Novembers have a tendency to make us reflective. The mind can run in many directions. The most immediate topics to emerge from such ruminations might be: Who will soon be the new leaders of China and the next president of the United States? And what does that mean for the world, not to mention the contentious issue of the South China Sea?
The Islamic Republic of Iran’s policy toward art and culture was indomitable from the start. The definition of arts in primary and secondary school curricula was, and remains, limited to calligraphy, still-life drawing and graphic-design fundamentals.
In recent decades, visual art has helped to shape public discourses on social, political and educational issues while reflecting on identity and the process toward democracy in many Asian countries. In Indonesia, for instance, during Suharto’s regime (1968–98), art was essentially political. In a subtle way, by exploring around the edges of freedom of expression, art was often oppositional and in protest.
French curator Jean-Hubert Martin is still best known for his 1989 exhibition “Magiciens de la Terre” at Paris’ Centre Georges Pompidou. Posited as a response to the 1984 blockbuster exhibition “‘Primitivism’ in 20th Century Art: Affinity of the Tribal and the Modern” at the Museum of Modern Art, New York, “Magiciens” presented around 50 artists from so-called artistic centers alongside 50 artists from the “margins”—largely Asia, Africa and Latin America. Rather than consign tribal and non-Western religious art as fascinating exoticisms shut off to the present, Martin wanted to show things made by living artists from the art world’s blind spots—including works by Native American medicine men, Tibetan monks, Aboriginal elders and African tribal chieftains—and to have these treated as contemporary art.
Cultural activist and performance artist Carlos Celdran is “a man who is trying to change the way you look at Manila—one step at a time,” as he puts it on Walk This Way, a blog about his city walking tours. For almost a decade, he has been attracting a growing audience to daily tours that reflect on the Manila of the past and, he hopes, provide a vision for the city’s future.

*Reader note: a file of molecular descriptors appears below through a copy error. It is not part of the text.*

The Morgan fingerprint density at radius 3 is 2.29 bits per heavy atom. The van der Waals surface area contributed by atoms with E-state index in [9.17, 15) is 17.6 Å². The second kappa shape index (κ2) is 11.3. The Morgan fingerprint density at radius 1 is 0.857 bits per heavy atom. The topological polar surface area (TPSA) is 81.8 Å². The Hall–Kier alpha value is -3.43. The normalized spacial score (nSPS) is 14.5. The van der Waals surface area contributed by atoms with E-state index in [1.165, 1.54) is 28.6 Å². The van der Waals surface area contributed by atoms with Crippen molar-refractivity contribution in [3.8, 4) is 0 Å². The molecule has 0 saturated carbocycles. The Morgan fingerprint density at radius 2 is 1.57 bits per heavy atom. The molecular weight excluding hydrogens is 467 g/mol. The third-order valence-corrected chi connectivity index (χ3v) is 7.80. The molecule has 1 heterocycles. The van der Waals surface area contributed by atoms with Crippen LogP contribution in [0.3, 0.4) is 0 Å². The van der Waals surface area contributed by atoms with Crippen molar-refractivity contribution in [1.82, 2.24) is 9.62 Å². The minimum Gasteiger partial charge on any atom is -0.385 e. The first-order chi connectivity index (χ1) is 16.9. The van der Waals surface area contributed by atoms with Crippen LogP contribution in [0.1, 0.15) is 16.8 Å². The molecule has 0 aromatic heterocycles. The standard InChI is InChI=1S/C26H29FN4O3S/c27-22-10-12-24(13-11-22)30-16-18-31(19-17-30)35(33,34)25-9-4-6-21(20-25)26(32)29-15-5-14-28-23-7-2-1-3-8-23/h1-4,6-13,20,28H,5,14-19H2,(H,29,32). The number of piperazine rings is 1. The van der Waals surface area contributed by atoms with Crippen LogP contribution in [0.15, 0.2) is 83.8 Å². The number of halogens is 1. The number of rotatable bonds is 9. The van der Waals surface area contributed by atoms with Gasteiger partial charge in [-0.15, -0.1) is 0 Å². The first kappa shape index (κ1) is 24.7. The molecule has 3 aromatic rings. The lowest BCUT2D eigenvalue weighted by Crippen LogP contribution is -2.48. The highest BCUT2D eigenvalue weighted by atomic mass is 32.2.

In late August, Alfredo Aquilizan was standing in the middle of the Sherman Contemporary Art Foundation (SCAF) gallery in Sydney, surrounded by what looked like a miniature city after a hurricane had swept through. Small model houses made from cardboard boxes were scattered haphazardly across the concrete floor. Some had been crushed and discarded; others were piled into broken and twisted heaps, their tiny picket fences—made from kebab sticks—strewn everywhere. A few houses appeared to have survived the storm intact. Alfredo, with detectable melancholy, surveyed the devastation, snapping away with his Leica camera, recording the wreckage.
Could we be entering a new phase of Asian cosmopolitanism in contemporary art? Certainly the extent of large-scale, pan-Asian curatorial activity this year has been dizzying, with the inclusion of West Asian artists in East Asian art contexts and vice versa on an unprecedented scale.
Exhibitions of art photography have burgeoned in Thailand thanks to Kathmandu Photo Gallery, which has consistently shown curatorial enterprise since opening in Bangkok in 2006 under the directorship of Manit Sriwanichpoom, himself an established photographer.
Palestinian artist Khalil Rabah’s solo exhibition “Review” was a reassessment and reformulation of three ongoing projects, spanning sculpture, installation, painting, printed material and archival practices.
Assembled almost entirely from the British Museum’s own collections, “Modern Chinese Ink Paintings” was a worthwhile attempt to introduce the evolution of “national painting” in the 20th century to a wider audience in London.
InnoCentre in Kowloon Tong, Hong Kong,
is a recent government initiative that aims to provide low-cost spaces for creative types, fostering design and innovation.
As several cities compete for the position of “Asia’s art-market hub,” one of the strategies adopted by the aspirants has been the introduction of freeport areas. These districts offer storage facilities and logistics management for art and other collectibles.